Summer 2017 | Notes Archive »

Porch at the Oceanic Hotel
Porch at Star looking toward White

This is the side porch at the great Oceanic Hotel on Star Island in the Isles of Shoals, Atlantic Ocean, off Portsmouth, NH, taken in May, 2017, pre-season. The view is toward White Island, where Celia Thaxter lived with her family when her father was “Keeper of the Light” there. She later set up her famous salon on Appledore Island, right nearby, where she created her Island Garden, painted by Childe Hassam and celebrated in the book of the same name. Emerson and Hawthorne were also frequent guests at Appledore. These are austere islands, but, once experienced, you are forever in their thrall. After a few days of less than delightful bath facilities, skimpy bedding and toweling, general profound rusticity, one ponders the desire for a return visit. But... "You will be back!!!" As one pulls away from the island on the homeward voyage, the deep attraction engages again, and the next visit becomes vital. I have had the happy privilege of fulfilling this “bucket list” wish, and it seems that no amount of deprivation will keep me from returning. The romance here is reality; a deep understanding of the needs and wants of our ancestors in the 19th century. Apparently gazing at God’s remarkable sea and sky was plenty for those old shoalers. It will be enough for me. No shopping; no dining spots (well, yes, the communal dining hall, where paid-in-advance meals are served), no easy connections to the world at large, no radio or tv, ...Stripped to our core. “Star Light, Star Bright, I will sleep on Star tonite.” This island has been adored and preserved by many, many deeply committed visitors since the 1800s and it is where my soul engages totally with the core of life. Aside from the beauty of nature, Star attracts the most amazing people who remain with one long after the visit ends. It happens every time and is another aspect of the yearning for the island long after one has reconnected with the mainland and life as we all know it has resumed in all its fury.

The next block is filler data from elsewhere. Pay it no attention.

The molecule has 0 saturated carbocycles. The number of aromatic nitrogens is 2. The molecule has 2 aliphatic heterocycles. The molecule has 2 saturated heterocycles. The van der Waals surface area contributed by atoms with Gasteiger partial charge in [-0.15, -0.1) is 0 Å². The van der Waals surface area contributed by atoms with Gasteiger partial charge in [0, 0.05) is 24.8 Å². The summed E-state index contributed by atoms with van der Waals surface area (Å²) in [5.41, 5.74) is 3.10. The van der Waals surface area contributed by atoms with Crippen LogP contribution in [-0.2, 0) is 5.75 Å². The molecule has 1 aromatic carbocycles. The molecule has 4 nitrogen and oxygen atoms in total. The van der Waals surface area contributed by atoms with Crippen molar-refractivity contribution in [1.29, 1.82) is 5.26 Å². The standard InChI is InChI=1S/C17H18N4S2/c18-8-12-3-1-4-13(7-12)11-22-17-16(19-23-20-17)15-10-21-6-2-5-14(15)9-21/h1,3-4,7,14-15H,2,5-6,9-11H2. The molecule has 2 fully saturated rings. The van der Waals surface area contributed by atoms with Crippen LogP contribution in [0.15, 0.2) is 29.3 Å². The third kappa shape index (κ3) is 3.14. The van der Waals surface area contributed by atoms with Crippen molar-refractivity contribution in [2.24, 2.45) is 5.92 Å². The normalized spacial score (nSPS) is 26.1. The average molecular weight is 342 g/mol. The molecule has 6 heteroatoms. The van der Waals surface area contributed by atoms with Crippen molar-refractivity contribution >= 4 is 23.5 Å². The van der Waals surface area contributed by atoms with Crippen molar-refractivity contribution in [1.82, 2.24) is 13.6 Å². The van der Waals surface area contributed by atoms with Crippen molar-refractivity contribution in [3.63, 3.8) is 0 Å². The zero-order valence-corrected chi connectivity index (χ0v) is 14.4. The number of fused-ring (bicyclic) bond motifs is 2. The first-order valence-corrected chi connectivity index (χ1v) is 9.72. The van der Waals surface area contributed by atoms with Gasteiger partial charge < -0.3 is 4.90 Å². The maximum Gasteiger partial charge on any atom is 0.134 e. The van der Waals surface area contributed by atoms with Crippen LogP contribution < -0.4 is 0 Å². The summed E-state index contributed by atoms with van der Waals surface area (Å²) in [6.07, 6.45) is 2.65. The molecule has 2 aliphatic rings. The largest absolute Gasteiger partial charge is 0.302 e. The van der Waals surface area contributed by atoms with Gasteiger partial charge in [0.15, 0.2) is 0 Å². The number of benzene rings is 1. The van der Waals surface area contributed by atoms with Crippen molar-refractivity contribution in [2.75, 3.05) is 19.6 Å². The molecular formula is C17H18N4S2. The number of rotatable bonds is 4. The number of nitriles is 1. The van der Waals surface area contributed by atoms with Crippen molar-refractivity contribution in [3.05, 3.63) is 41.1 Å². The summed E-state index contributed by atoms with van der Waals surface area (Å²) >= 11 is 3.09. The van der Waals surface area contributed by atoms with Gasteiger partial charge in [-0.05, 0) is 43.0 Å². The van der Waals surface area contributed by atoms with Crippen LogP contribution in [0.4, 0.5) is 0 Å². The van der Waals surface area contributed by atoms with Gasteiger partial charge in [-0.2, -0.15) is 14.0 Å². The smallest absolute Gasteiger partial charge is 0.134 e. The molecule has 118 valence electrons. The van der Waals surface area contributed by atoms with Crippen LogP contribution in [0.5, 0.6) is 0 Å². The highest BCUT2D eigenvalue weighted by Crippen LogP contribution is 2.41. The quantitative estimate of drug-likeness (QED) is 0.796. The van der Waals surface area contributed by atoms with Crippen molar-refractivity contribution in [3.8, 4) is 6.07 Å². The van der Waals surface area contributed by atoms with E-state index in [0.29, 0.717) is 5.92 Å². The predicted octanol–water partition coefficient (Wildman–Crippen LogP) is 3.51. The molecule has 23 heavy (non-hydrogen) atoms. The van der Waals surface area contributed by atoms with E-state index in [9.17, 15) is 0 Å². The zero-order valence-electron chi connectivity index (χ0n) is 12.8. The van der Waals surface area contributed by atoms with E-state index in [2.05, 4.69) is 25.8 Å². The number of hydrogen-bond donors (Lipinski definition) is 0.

In memory of the Jay Sisters, New Rochelle, NY, 1940s

Summer is here, after a cool and cloudy spring. Every year the garden has a totally different look. Small is the answer for me. I mourn the things lost over the tempestuous winters and try to avoid them, replacing them with the hardy varieties who survive. My nemesis: lavender. Can’t resist it, though every year I’m lucky to see one lonely sprig emerge. Here caution goes to the wind, and new lavender is purchased, with the full knowledge that it will not poke up next year. Oh well, it’s like an annual; have it for the fleeting pleasure and be done with it. Lavender has strange resonance for me. As a child, I hated clothes shopping, and my mother was particular. Every year, she renewed her pleading to visit the “Jay Sisters” in New Rochelle, maiden proprietors of a lovely little girl’s dress shop. Oh, how I hated that trip and the ensuing trying on of clothes. Yes, I was a beast. My mother aways prevailed, however, and the poor Jay ladies had to survive another visit from me. Now, here is the strange part: The shop smelled of lavender, and, as a parting reward (undeserved!), I was given a tiny sachet — a lovely calico ball filled with dried lavender, and tied with ribbon at the top. I even recall that the edges of fabric were pinked at the top. The human memory is so peculiar. Did I really hate that trip or did the darling little sachets become so dear to me that the little things mitigated the pain? Obviously, the rustlings of the country and collecting tiny treasures were in my heart. Oh, I wish I could apologize to my poor mother and those long-suffering Jay sisters for my horrible behavior. That memory makes me feel ancient because a shop like that could never exist in today’s world — except perhaps in Palm Springs or Rome. Even then most likely, two maiden ladies would not be the proprietors. The 1940s were unique, having the last vestiges of Victorian proper style.

Life now centers on the outdoors, and antiques which are impervious to summer elements — a cement sculpture of two hedgehogs on a sofa (yes, really); a favorite cement pie with two big birds perched on top; the various precious pots, renewed with this year’s choices of plants; the outdoor chairs and tables; all having been in the shed for the winter. One can almost hear the sighs of relief as they take up residence outdoors. Aren’t the seasons a miracle? Can we ever really imagine sunshine’s pleasures when we stare out the windows at the desolate January landscape?

Cement Pie with Birds
Outdoor pie

The antiques pile up here on the parlor table, where they land after discovery at some haunt or another. Right now there’s the bittersweet Lazy Susan (see photo and description on my site on Dig Antiques); a beautiful McCoy Pottery colonial revival bean pot with lid and ladle (Dig again.); one or two dolls fresh from “the woods”! ...There’s always something newly acquired.

“Summer afternoon, summer afternoon…to me, the two most beautiful words in the English language.” Henry James.

Doll Eno
A cake for Eno Eno with Boo

Must mention my wonderful husband, Eno, celebrating his 80th birthday in July. We are into our 37th year together and neither of us could have imagined reaching this milestone. He is my hero, my touchstone, my very best friend ever, and the love of my life. We mark his special day embracing all our children and grandchildren, the multitude of animals - cats, dogs, horses, sheep - and friends, who have enriched our life together. It’s a huge circle of love with him and his goodness at the center.

Join me in the lovely sojourn of summer.